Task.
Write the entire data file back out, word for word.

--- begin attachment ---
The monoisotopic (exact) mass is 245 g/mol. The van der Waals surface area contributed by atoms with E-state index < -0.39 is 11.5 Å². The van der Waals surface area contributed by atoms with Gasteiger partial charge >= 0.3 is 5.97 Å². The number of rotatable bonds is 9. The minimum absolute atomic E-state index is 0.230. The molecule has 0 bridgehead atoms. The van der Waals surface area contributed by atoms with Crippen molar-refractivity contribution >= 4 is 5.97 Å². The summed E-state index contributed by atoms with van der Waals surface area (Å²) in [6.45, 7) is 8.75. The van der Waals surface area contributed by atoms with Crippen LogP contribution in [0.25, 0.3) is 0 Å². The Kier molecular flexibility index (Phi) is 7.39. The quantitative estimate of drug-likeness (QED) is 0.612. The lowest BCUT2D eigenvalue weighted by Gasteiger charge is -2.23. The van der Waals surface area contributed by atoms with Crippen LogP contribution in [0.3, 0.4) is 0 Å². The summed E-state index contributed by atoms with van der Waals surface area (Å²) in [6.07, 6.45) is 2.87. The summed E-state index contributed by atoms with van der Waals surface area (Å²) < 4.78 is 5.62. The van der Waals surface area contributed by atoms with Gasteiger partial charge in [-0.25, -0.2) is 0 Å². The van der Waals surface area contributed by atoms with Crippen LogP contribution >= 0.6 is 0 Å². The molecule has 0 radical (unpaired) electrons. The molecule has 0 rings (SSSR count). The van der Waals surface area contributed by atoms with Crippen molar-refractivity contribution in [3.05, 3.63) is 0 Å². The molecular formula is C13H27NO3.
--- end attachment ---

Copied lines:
The monoisotopic (exact) mass is 245 g/mol. The van der Waals surface area contributed by atoms with E-state index < -0.39 is 11.5 Å². The van der Waals surface area contributed by atoms with Gasteiger partial charge >= 0.3 is 5.97 Å². The number of rotatable bonds is 9. The minimum absolute atomic E-state index is 0.230. The molecule has 0 bridgehead atoms. The van der Waals surface area contributed by atoms with Crippen molar-refractivity contribution >= 4 is 5.97 Å². The summed E-state index contributed by atoms with van der Waals surface area (Å²) in [6.45, 7) is 8.75. The van der Waals surface area contributed by atoms with Crippen LogP contribution in [0.25, 0.3) is 0 Å². The Kier molecular flexibility index (Phi) is 7.39. The quantitative estimate of drug-likeness (QED) is 0.612. The lowest BCUT2D eigenvalue weighted by Gasteiger charge is -2.23. The van der Waals surface area contributed by atoms with Crippen LogP contribution in [0.3, 0.4) is 0 Å². The summed E-state index contributed by atoms with van der Waals surface area (Å²) in [6.07, 6.45) is 2.87. The summed E-state index contributed by atoms with van der Waals surface area (Å²) < 4.78 is 5.62. The van der Waals surface area contributed by atoms with Gasteiger partial charge in [-0.25, -0.2) is 0 Å². The van der Waals surface area contributed by atoms with Crippen LogP contribution >= 0.6 is 0 Å². The molecule has 0 radical (unpaired) electrons. The molecule has 0 rings (SSSR count). The van der Waals surface area contributed by atoms with Crippen molar-refractivity contribution in [3.05, 3.63) is 0 Å². The molecular formula is C13H27NO3.